Arthur Liebehenschel, Commandant of Auschwitz

Arthur Liebehenschel was the Commandant of Auschwitz 1, the main camp, for five months, beginning on December 1, 1943. He replaced Rudolf Hoess, who was sent to Oranienburg to take over Liebehenschel's former job in the WVHA, the Economic office which controlled the administration of the concentration camps. Hoess had been the Commandant of all three Auschwitz camps (Auschwitz I, Birkenau and Monowitz) but Liebehenschel was only the Commandant of the Auschwitz I camp.

Arthur Liebehenschel

Liebehenschel's daughter, Barbara, has written a book about her father, entitled "The Auschwitz Kommandant." She describes her father as a man of contradictions, who performed acts of compassion and was stricken with guilt for his role in the deaths of women and children.

At his trial after the war, a German who had worked with Liehehenschel testified that the Commandant had once traveled to Oranienburg in an attempt to stop the gassing of 500 prisoners. All punishments in the concentration camps had to be authorized by the WVHA in Oranienburg.

Several former prisoners at Auschwitz testified for the defense that Liebehenschel had improved conditions in the camp. Liebehenschel has been credited with tearing down the standing cells in the basement of Block 11, which have since been reconstructed for the benefit of tourists.

In her book, Barbara credits her father with the release of prisoners who had been held in the camp prison for months and with building a swimming pool for the inmates at Auschwitz I. He ended punishment for minor crimes and stopped the informer network among the prisoners.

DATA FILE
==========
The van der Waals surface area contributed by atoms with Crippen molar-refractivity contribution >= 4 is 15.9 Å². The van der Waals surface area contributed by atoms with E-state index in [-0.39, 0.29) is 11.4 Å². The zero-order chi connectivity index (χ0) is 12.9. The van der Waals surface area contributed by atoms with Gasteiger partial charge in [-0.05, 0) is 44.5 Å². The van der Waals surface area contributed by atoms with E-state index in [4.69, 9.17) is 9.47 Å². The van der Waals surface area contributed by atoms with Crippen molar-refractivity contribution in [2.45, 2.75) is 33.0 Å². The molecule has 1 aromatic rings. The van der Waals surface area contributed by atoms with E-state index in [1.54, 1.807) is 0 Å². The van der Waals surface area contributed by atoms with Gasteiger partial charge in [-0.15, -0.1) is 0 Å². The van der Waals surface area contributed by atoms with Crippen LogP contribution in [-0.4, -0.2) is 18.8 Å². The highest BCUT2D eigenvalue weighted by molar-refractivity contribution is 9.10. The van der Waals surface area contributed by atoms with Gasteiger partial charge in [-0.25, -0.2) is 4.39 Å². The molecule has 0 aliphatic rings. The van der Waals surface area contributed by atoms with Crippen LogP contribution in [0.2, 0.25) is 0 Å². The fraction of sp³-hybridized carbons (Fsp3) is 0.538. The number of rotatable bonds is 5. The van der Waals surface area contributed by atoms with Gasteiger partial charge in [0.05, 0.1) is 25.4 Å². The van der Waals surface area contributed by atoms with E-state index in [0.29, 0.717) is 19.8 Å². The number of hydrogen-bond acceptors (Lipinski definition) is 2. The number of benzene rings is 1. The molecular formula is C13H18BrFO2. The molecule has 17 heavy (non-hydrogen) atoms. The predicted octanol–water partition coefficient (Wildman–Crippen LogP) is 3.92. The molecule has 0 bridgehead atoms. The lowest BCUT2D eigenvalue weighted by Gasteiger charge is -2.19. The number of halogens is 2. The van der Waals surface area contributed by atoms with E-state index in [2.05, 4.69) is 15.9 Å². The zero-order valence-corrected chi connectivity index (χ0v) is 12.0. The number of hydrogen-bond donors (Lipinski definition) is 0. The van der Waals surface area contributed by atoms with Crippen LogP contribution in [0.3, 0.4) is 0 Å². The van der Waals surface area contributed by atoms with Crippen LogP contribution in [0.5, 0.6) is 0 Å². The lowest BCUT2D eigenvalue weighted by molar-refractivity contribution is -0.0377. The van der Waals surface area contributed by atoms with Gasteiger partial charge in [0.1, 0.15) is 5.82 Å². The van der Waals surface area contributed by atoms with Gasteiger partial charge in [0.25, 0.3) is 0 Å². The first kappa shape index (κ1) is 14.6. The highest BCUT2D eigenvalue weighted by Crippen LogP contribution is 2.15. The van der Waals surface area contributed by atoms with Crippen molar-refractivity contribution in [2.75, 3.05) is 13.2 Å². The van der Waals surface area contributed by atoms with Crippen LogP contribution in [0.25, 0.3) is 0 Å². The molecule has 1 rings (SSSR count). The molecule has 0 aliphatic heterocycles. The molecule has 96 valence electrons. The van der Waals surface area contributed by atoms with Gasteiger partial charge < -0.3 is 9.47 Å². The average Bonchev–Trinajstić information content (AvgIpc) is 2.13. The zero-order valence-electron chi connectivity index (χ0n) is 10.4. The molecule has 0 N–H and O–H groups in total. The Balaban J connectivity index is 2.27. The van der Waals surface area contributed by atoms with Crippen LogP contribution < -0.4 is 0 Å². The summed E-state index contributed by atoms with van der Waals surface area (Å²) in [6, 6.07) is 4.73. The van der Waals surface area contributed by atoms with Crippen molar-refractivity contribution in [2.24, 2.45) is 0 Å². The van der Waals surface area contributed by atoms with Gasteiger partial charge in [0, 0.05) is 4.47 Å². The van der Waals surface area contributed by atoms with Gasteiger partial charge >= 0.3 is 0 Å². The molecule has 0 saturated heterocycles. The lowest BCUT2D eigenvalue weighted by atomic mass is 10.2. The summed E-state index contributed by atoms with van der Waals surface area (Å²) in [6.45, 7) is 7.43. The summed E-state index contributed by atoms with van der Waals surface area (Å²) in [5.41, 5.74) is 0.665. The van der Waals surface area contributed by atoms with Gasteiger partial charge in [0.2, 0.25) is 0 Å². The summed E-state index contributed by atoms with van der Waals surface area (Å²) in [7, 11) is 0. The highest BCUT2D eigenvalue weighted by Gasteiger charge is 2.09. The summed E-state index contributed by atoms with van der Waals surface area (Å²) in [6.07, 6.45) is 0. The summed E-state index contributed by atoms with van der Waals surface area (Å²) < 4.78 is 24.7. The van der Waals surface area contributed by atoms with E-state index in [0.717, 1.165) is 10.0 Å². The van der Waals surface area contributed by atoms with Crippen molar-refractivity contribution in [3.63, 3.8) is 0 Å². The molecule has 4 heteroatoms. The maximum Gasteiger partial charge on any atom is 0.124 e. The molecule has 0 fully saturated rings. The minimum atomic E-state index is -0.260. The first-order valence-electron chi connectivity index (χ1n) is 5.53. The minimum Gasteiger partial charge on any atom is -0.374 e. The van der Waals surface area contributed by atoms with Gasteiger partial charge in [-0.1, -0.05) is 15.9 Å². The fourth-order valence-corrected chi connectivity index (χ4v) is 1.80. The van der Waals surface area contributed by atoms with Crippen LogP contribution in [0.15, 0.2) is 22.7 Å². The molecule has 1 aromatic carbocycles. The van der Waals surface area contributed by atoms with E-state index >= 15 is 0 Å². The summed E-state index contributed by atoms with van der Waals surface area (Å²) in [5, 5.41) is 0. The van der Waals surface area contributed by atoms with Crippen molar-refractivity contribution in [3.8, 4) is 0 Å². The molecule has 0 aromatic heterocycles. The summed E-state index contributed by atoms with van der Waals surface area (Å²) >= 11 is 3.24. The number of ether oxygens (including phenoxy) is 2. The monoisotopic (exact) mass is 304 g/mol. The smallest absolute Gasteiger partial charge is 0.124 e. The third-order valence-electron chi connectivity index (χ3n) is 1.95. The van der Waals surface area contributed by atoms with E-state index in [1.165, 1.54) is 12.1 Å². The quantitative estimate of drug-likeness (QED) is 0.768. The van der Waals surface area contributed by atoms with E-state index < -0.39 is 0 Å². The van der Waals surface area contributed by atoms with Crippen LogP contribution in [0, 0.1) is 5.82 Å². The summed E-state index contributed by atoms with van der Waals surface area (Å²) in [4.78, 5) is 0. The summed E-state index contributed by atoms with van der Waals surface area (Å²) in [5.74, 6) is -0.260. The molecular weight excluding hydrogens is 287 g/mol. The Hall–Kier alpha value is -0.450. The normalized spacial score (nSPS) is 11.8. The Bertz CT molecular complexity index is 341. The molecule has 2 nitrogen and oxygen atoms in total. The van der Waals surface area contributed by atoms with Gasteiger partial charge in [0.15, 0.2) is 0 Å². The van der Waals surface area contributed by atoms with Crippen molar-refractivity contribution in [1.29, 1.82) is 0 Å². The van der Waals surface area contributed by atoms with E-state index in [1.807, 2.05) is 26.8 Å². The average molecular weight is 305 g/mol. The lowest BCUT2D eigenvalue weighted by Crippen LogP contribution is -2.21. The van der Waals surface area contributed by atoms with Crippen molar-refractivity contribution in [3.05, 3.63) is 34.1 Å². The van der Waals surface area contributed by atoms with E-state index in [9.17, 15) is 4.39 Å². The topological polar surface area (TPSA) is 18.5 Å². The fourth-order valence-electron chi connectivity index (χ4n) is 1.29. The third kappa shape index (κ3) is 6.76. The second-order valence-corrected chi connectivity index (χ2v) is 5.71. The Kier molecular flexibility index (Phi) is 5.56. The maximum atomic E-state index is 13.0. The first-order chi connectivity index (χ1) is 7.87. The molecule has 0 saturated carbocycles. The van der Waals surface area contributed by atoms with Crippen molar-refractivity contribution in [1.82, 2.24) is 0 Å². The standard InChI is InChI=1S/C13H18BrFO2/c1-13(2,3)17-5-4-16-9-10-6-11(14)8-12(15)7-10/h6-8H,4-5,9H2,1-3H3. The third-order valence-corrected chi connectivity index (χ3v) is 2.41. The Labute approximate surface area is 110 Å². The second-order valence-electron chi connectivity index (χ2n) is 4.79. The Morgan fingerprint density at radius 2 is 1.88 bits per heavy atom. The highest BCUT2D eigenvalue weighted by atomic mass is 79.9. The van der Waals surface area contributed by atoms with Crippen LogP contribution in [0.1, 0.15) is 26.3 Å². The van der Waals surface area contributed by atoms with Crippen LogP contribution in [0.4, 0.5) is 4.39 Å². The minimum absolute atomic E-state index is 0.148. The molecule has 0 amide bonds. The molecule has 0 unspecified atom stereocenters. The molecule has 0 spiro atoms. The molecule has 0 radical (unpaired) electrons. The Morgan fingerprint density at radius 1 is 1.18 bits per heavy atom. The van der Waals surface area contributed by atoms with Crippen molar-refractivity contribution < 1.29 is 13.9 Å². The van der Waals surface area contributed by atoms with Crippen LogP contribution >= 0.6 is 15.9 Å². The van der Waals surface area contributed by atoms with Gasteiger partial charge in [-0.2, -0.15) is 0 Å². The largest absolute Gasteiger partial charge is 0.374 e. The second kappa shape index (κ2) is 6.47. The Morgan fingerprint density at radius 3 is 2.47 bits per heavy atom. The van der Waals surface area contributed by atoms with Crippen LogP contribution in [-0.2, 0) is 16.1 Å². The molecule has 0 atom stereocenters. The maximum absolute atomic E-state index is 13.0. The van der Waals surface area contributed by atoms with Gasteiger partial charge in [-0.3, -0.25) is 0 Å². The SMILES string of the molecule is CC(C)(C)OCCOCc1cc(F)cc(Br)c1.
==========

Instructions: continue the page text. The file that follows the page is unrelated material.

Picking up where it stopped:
In the Epilogue of the book entitled "Death Dealer," the editor of the book, Steven Paskuly wrote the following:

Liebehenschel ordered the indiscriminate beatings of the prisoners stopped. Some Kapos thought that this new Kommandant was just saying this for the record and continued their abusive ways. Liebehenschel took away their positions of authority and put them back into the ranks of the general prison population. The beatings in Auschwitz stopped.

Piotr Setkiewicz, the head of research at the Auschwitz Museum, described Liebehenschel as "not the ordinary bad guy among the high ranking SS."

"There is one testimony from a prisoner that said Liebehenschel heard some prisoners had inadequate shoes, so he ordered them to have new ones.

"Perhaps he was being humanitarian, or perhaps it was because at that time the SS were using the prisoners as slave labour and he wanted them to work harder. But I never heard anyone say something like this about Hoess, for example."

However, the Report of the Soviet War Crimes Commission, dated 6 May 1945, has this to say about Liebehenschel:

The killing of prisoners in any manner was permitted by the camp administration. Obersturmbannfuehrer LIEBEHENSCHEL issued an order in which he offered the SS 50 marks for every inmate killed "trying to escape". To receive this reward, the guards murdered without being punished.


The Hitlerians demanded inceasingly more and more murders from their subordinates. On 24 February 1944, the chief of the Auschwitz garrison, Obersturmbannfuehrer LIEBEHENSCHEL, issued an order stating: "Lengthy personal observations have enabled me to observe that there are too many prisoners working on all worksites, with the exception of the armaments factories -- and their working strength is not being exploited. They loaf around. We are aware that tougher supervision by young SS officers would be necessary to increase the working yield from the prisoners, but we also know that we have no additional contingents available for this purpose, since they are either at the front or are doing service in other important sectors. We must help ourselves. It is obvious that we must act quickly, and I hope that every one will do what is necessary on his own initiative..."